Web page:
Blog

December 27, 2021 Alec is a new volunteer. His profession is landscape design and he worked hard on the recent 60th St restoration project. He is also a stellar bird enthusiast and photographer! A couple of weeks ago, I spotted a bird in our yard that I did not know. Excited, I emailed Alec. Ruth: […]

And This Little Piggy Stayed Home … to sip Nettle tea

April 16, 2020 Stinging Nettle (Urtica dioica) is a perennial plant of the nettle family, Urticaceae. It makes a wonderful tea and, stir fried with cabbage and onion, is stunning (not stinging). This month, Nancy and I have been stalking the grounds near our house where we find chickweed, shotweed (or Hairy bittercress), dandelion and […]

The Microbes Version of the Thermal Compost

March 13, 2020 The Essence of A Thermal Compost as told by the microbes, in community Material Variety Amy Amoeba begins the compost story, “Wow. I just got thrown onto a big pile with critters I have never seen before.” “Yes indeed”, echos Belinda Bacteria ecstatically, “Look at all the nitrogen choices: one bucket beer […]

Ten Years at Freeway Estates

February 18, 2020 Volunteers who put in 20+ hours last year gathered recently to sip Chestnut soup and brainstorm. Good ideas flowed, including a suggestion to add a sign to the kiosk, summarizing our efforts during the past ten years. Below is the content created by the 20-hour club. Freeway Estates Community Orchard (FECO) is […]

Pathogen-Reducing Compost

January 14, 2020 © 2020 Benefits of compost are widely known: 1) enhances water holding capacity, soil structure, organic matter, drainage, and nutrient holding capacity of soil, 2) provides a source of beneficial microbes, 3) decreases both inputs (to your garden) and outputs (from your garden), a plus for sustainability, and, 4) reduces fertilizer and […]

Your Hori-Hori Could be Harboring Clubroot

November 26,  2019 © 2020   I meet weekly with the DirtLife group at Sound Bio Lab. Other members are scientists who are also interested in soil. We are designing a community-based science project so we surveyed the Seattle P-Patch gardeners, via their listserve. Fifty responded. Gardeners are interested in microbial diversity, effective composting and […]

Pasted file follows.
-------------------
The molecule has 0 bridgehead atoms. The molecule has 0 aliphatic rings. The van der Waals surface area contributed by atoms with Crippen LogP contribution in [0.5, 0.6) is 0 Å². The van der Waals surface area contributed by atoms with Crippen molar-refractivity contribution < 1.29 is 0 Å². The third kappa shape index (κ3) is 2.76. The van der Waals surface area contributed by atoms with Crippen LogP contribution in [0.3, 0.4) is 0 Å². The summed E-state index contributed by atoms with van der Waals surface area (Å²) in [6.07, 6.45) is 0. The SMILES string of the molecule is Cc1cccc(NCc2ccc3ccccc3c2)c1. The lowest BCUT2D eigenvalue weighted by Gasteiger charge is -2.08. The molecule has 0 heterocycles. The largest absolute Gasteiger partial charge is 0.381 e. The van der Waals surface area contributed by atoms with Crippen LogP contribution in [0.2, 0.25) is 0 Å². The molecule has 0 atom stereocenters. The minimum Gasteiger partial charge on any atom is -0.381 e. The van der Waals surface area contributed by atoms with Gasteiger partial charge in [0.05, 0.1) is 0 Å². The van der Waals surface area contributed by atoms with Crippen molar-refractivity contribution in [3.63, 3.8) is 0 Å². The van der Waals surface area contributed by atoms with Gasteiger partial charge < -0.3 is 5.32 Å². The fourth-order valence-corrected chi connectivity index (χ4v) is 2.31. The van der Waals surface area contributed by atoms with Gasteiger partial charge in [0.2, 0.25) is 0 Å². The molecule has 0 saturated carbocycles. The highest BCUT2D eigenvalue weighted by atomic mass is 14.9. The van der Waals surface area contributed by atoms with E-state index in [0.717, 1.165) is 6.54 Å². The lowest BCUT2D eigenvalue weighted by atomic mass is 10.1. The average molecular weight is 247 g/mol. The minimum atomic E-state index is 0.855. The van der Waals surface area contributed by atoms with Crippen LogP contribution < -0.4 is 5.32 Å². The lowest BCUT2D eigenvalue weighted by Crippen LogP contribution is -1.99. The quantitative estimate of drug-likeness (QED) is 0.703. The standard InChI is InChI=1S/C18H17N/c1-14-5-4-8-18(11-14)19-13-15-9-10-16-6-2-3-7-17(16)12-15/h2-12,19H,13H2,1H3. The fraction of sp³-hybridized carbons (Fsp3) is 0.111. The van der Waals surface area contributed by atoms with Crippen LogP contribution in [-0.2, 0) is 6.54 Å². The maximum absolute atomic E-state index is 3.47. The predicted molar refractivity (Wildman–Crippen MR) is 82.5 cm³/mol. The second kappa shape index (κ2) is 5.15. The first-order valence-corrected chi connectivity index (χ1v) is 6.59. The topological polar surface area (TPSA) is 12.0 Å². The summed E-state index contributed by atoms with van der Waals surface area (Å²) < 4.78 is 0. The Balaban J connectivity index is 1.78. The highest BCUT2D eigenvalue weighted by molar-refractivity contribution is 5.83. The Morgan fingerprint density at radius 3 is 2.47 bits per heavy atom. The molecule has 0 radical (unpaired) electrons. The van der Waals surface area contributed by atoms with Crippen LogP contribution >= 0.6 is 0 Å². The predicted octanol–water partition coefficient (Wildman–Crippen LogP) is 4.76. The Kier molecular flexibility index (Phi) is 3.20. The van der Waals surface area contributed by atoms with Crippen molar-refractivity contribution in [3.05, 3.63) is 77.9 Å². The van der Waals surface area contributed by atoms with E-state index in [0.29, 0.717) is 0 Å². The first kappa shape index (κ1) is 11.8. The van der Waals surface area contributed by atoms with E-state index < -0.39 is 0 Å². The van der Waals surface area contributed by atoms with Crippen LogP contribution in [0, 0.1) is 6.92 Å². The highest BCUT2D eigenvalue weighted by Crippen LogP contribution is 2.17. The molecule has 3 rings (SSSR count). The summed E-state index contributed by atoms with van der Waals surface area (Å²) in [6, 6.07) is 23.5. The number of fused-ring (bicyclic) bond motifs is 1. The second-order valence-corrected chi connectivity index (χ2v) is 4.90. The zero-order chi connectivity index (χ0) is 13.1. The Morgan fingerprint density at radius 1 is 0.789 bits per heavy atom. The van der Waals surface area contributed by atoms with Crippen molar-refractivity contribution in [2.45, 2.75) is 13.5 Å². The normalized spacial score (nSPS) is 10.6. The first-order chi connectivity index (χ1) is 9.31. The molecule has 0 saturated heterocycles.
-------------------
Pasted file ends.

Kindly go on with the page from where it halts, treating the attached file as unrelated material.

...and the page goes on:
How to Guard Against Leaf Miners

November 16, 2019 Joan here. I have been volunteering at FECO since the beginning of time. Recently, in my writing class, the instructor charged us to write a set of instructions for how to do something. Here goes! Leaf miner larvae were infesting the Swiss chard I was trying to grow in the FECO raised […]

Are Those Freckles?

October 18, 2019 Not Freckles. Dimples? Not dimples. Bitter pit. It’s a bothersome disorder, common in  Honeycrisp apples. In the cells of this apple, there is more air space and more pores than in normal apples. The pits are manifestations of clumps of dead cells. The scanned photo of an apple shows fewer veins in […]

Fall Means Festival!

September 28, 2019 Fall is here! On Saturday, October 12th we will be hosting our 9th annual Cider Fest from 2:00-5:00pm. We invite everyone to visit the orchard and enjoy a free cup of freshly pressed hot apple cider. You’ll have the opportunity to watch the cider making process and even take a turn at […]

The Perfect Fruit Tree Owner

August 29, 2019 McIntosh. My favorite. Most will say you can’t grow a Mac here. Well, there is at least one tree in the Seattle area. Lori Brakken, apple sleuth, drives around and slams on the brakes when she spots any apple tree. She saw a Mac in the Seattle area and called me up. […]

Offerings

July 26, 2019 Whatever we offer to the community, a larger offering comes back, in one way or another. Yesterday morning a teen was sitting cross-legged on the bench, reading a book. She stayed quite awhile. The bench is a small offering to those passing by. But a much more significant offering this year was […]